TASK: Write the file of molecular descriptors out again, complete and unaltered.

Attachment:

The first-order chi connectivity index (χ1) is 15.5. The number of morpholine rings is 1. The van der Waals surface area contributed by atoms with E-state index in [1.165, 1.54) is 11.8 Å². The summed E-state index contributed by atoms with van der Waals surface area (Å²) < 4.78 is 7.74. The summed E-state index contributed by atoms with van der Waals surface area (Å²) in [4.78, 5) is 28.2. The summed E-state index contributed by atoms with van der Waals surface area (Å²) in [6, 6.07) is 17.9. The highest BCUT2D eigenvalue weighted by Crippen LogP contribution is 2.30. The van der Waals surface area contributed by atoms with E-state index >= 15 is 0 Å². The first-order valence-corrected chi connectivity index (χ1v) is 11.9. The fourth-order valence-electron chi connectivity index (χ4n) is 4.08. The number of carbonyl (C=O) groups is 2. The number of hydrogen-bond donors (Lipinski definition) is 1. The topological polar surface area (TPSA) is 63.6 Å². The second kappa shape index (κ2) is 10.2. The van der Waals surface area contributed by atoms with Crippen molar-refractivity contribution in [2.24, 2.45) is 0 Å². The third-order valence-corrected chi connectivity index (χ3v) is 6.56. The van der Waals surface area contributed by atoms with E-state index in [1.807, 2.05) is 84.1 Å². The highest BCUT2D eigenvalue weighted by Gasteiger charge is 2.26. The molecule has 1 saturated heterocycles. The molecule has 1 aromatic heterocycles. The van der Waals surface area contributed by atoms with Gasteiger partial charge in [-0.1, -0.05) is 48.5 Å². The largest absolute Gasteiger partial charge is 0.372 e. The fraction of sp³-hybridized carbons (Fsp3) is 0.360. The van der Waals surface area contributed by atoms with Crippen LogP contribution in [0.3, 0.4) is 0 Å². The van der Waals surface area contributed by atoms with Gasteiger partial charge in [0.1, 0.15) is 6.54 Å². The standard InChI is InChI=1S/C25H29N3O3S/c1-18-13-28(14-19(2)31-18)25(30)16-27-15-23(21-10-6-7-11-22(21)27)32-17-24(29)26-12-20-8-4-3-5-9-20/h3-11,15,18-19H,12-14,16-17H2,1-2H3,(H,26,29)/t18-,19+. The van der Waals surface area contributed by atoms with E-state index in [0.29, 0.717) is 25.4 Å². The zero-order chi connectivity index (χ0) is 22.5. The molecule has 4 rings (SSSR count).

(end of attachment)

The first-order chi connectivity index (χ1) is 15.5. The number of morpholine rings is 1. The van der Waals surface area contributed by atoms with E-state index in [1.165, 1.54) is 11.8 Å². The summed E-state index contributed by atoms with van der Waals surface area (Å²) < 4.78 is 7.74. The summed E-state index contributed by atoms with van der Waals surface area (Å²) in [4.78, 5) is 28.2. The summed E-state index contributed by atoms with van der Waals surface area (Å²) in [6, 6.07) is 17.9. The highest BCUT2D eigenvalue weighted by Crippen LogP contribution is 2.30. The van der Waals surface area contributed by atoms with E-state index >= 15 is 0 Å². The first-order valence-corrected chi connectivity index (χ1v) is 11.9. The fourth-order valence-electron chi connectivity index (χ4n) is 4.08. The number of carbonyl (C=O) groups is 2. The number of hydrogen-bond donors (Lipinski definition) is 1. The topological polar surface area (TPSA) is 63.6 Å². The second kappa shape index (κ2) is 10.2. The van der Waals surface area contributed by atoms with Crippen molar-refractivity contribution in [2.24, 2.45) is 0 Å². The third-order valence-corrected chi connectivity index (χ3v) is 6.56. The van der Waals surface area contributed by atoms with E-state index in [1.807, 2.05) is 84.1 Å². The highest BCUT2D eigenvalue weighted by Gasteiger charge is 2.26. The molecule has 1 saturated heterocycles. The molecule has 1 aromatic heterocycles. The van der Waals surface area contributed by atoms with Gasteiger partial charge in [-0.1, -0.05) is 48.5 Å². The largest absolute Gasteiger partial charge is 0.372 e. The fraction of sp³-hybridized carbons (Fsp3) is 0.360. The van der Waals surface area contributed by atoms with Crippen LogP contribution in [0.3, 0.4) is 0 Å². The van der Waals surface area contributed by atoms with Gasteiger partial charge in [0.1, 0.15) is 6.54 Å². The standard InChI is InChI=1S/C25H29N3O3S/c1-18-13-28(14-19(2)31-18)25(30)16-27-15-23(21-10-6-7-11-22(21)27)32-17-24(29)26-12-20-8-4-3-5-9-20/h3-11,15,18-19H,12-14,16-17H2,1-2H3,(H,26,29)/t18-,19+. The van der Waals surface area contributed by atoms with E-state index in [0.29, 0.717) is 25.4 Å². The zero-order chi connectivity index (χ0) is 22.5. The molecule has 4 rings (SSSR count).